One factor that distinguished the cases was the gender of the applicants. Simmons didn’t argue that the board’s decision in her case motivated by any gender bias—but the court suggested, without holding, that gender might explain some of the board’s assessment of Simmons’s attitude toward her prior conduct.
“Some of the attitudes she expressed in the record and at the hearing signal that her acquired fame has nurtured not integrity and honesty, but a sense of entitlement to privileges and recognition beyond the reach of others,” the board said.
“We cannot agree with the Board’s assessment,” the court said.
“Although every bar applicant is unique, we do not believe there is a sufficient basis on which to differentiate between Hopwood’s and Simmons’ respective attitudes toward their prior misconduct and the publicity they have received, except for their gender,” the court said.
The possibility the board may have been influenced by gender bias clearly rankled some members of the court.
During oral argument, Justice Sheryl Gordon McCloud pressed the WSBA’s counsel to explain why the board’s report—which, like most documents in the case, was sealed—emphasized the number of times that Simmons mentioned that she was the second student from a Washington law school to receive a prestigious Skadden Fellowship.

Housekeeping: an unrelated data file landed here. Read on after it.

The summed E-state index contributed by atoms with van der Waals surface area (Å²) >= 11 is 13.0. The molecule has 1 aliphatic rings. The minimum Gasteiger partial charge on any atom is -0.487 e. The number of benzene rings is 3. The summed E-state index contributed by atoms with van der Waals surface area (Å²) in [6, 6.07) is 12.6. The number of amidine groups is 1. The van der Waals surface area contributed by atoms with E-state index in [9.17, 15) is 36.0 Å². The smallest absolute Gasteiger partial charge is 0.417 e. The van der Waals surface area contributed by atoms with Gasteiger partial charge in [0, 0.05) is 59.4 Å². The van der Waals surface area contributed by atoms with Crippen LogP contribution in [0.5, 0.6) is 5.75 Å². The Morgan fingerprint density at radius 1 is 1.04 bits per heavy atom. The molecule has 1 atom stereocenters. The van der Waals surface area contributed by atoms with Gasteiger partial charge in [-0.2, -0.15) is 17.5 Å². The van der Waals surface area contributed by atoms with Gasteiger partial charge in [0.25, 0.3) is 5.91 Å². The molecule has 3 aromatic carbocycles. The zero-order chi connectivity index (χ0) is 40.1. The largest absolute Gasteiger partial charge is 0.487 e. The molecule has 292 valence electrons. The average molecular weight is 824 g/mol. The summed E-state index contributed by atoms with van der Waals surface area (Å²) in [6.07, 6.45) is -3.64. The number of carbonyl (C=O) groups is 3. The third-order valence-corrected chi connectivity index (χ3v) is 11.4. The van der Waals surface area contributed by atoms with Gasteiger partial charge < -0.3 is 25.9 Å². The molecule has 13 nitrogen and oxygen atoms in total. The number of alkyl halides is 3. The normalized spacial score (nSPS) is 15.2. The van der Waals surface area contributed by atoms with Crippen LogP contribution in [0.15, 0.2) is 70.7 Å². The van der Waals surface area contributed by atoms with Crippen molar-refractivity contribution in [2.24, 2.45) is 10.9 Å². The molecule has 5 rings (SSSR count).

The board seemed to draw a negative inference from “her pride in her awards and her fellowship and her accomplishments,” McCloud said. “Has she been more or less prideful or boastful [than] the men have been?”
Yu later noted that the transcript of the board’s hearing showed that the “chair kept asking Ms. Simmons to speak up because she was speaking so softly.”
The court noted in its opinion that Simmons made no allegations of bias in this case. “We therefore do not explore potential indicators of bias, and note only that it is extremely important for the WSBA and the courts to ensure that they are sufficiently informed to make subjective judgments about applicants with histories of substance abuse, criminal convictions, and financial problems,” the court said.
Hopwood told Bloomberg Law that it was fitting that Yu authored the opinion. The justice, he noted, broke two barriers when she became the first openly gay and first Asian American member of the state’s highest court in 2014.
The case is In re Simmons , 2018 BL 120083, Wash., No. 201,671-5, 4/5/18 .
To contact the reporter on this story: Samson Habte in Washington at email@example.com
To contact the editor responsible for this story: S. Ethan Bowers at firstname.lastname@example.org